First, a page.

University Web Developers

University Web Developers

Instead of posting our videos to our campus streaming server, we are starting to post them on YouTube then embedding them back onto our various sites. I think this is a great idea but my concern is accessibility. In the past we have always used MagPie to caption our videos but I don't see how this will work on YouTube.

Any thoughts on how we can make YouTube videos accessible?

Views: 554

Replies to This Discussion

I've only ever read one article on Youtube accessibility, and it wasn't very good (didn't really address accessibility as viewed through 508). I seem to recall some people have had success posting videos on Youtube, and streaming the FLV file into a 3rd party player, but that's mostly been for offline viewing, I'm not sure about doing it on a web site. Could be worth investigating though.

Now, I do hear tale that Google Video has a captioning service that allows you to upload a text file with the video, but I have never looked at, nor tried it.

It might also be worth it to look into http://www.overstream.net
I've also read something (in a Joomla-specific plugin document, I think) about streaming the FLV file into a local player, which could have an associated SMIL file.
Check out this resource.

http://easi.cc/podcasts/bfav/bfav.htm

It's from EASI: Equal Access to Software and Information
We're just getting our feet wet with YouTube. We've been wrestling with this issue a bit lately. I'm wondering if I'm missing anything by embedding captions (produced with Final Cut Pro) in the video and including a link to a text-only transcript. Is there anything particularly inaccessible about our approach?

Take a look and let me know what you think:
http://www.youtube.com/watch?v=aLeuz14Jpjc

BTW, we provided captioned and un-captioned versions of the video.
Hmm... Interesting thought, do screen readers need to be able to parse and read a transcript or is the audio in the FLV adequate? Thoughts?
BUMP,

Any new thoughts on this subject?

Our University Accessibility group has suggested we use: http://ncam.wgbh.org/webaccess/ccforflash/
Catching this thread late, but it's very much of interest.

My thoughts:

I imagine most of you know by now that YouTube will take SRT formatted captions. MAGpie won't produce SRT, but you can convert MAGpie to SRT pretty simply--write a Perl or Python script to do it for you. If you don't want to do that yourself, here is a link to a one off we did: http://wac.osu.edu/workshops/captioning-flash-ipod/scripts.zip. (Scripts in this will also help in conversion to close captioned iTunes/iPod.)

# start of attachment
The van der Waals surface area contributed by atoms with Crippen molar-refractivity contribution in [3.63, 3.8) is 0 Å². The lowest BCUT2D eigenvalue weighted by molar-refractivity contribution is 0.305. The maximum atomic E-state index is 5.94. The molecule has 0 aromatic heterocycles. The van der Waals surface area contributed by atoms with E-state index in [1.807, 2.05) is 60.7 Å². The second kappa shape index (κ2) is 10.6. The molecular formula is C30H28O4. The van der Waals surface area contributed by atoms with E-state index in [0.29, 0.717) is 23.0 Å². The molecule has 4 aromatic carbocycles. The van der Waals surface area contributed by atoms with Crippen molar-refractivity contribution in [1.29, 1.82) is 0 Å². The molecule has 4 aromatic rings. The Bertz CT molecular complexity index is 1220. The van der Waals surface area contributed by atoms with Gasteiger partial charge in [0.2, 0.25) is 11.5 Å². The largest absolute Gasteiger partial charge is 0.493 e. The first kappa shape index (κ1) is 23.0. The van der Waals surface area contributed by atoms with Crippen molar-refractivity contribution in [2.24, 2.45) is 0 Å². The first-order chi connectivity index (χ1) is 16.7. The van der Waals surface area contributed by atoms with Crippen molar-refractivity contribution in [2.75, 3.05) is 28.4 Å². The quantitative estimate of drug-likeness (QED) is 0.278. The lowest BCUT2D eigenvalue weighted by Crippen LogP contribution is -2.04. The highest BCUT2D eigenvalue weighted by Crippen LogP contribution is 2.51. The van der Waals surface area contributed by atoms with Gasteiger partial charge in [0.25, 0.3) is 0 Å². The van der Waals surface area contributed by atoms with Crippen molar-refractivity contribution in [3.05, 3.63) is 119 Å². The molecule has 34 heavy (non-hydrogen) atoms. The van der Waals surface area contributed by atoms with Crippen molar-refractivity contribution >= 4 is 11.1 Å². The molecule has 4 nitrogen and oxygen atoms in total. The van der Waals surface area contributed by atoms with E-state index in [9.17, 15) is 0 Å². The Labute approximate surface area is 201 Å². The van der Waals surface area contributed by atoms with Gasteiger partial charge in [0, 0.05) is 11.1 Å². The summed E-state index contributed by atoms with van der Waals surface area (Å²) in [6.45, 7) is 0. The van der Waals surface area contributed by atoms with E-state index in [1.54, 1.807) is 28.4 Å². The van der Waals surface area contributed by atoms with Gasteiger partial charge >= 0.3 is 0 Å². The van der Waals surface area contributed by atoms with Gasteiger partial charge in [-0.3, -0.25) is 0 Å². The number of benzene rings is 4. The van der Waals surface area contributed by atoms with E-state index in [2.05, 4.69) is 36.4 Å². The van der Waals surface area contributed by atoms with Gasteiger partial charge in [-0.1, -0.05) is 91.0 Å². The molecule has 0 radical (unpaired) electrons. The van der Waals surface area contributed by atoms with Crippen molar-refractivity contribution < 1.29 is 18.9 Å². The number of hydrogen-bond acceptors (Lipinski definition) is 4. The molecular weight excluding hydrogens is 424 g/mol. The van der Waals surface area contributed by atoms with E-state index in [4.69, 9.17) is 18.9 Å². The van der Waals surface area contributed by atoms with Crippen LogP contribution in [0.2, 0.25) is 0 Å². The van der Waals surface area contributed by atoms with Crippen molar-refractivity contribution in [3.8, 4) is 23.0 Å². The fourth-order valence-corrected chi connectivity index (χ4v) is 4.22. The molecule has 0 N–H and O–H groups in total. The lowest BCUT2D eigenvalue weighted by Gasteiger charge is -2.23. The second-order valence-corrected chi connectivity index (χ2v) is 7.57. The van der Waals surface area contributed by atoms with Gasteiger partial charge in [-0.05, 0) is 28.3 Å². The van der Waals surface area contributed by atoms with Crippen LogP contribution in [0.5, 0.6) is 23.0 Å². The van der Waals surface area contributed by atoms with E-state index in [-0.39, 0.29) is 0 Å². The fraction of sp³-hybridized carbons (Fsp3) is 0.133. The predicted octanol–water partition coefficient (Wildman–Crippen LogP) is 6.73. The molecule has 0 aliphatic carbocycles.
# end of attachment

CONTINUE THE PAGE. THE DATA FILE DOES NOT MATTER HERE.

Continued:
If you want to take MAGpie out of the loop entirely, try this: http://www.youtubecc.com/, which will produce both DFXP and SRT. This needs some feature enhancements but is a great little project.

A big problem with YouTube, however, is lack of keyboard-only support. The YouTube player is Flash and Flash has inherent accessibility problems for keyboard users, esp. in browsers other than IE. There are built in and keyboard short cuts,but they seem flaky on the regular YouTube site--maybe different in an embed. Space bar should pause/play and arrow keys should go back/forward in time.

It appears the API (http://code.google.com/apis/youtube/js_api_reference.html) would allow for embedding and controlling certain functionality, but not opening and closing the caption pane solely by keyboard.

There is also a load policy which supposedly overrides the default, no captions showing, policy. See http://code.google.com/apis/youtube/player_parameters.htm and look for cc_load_policy. (There is no way through JavaScript to dynamically open and close the captions....)

I know this is an old thread, but it's still a conversation that interests me.

Cheers,
ken
Ken -

Thanks for the info. One quick question for you. Do you know if MAGpie runs on Vista? I don't think it does.

Also, what alternatives would you recommend other than MAGpie?
Hi Mark,

MAGpie works fine on Vista.

You must have a JRE installed, but that's the case with Java applications, generally. I've used MAGpie on Vista with zero problems for that last two years.

MAGpie will NOT work, however, natively on Intel Macs. It is quite easy to run it in Parallels or VMWare Fusion on Mac, both of which have "mixed" modes that allow for Windows applications to run in the same window, right alongside Mac apps. If you want a free VM for Mac, try Sun's XVM VirtualBox (no "mixed" mode on it, however).

So, MAGpie, though it is certainly not without interface and ease of use and output type problems, is still probably the best free option.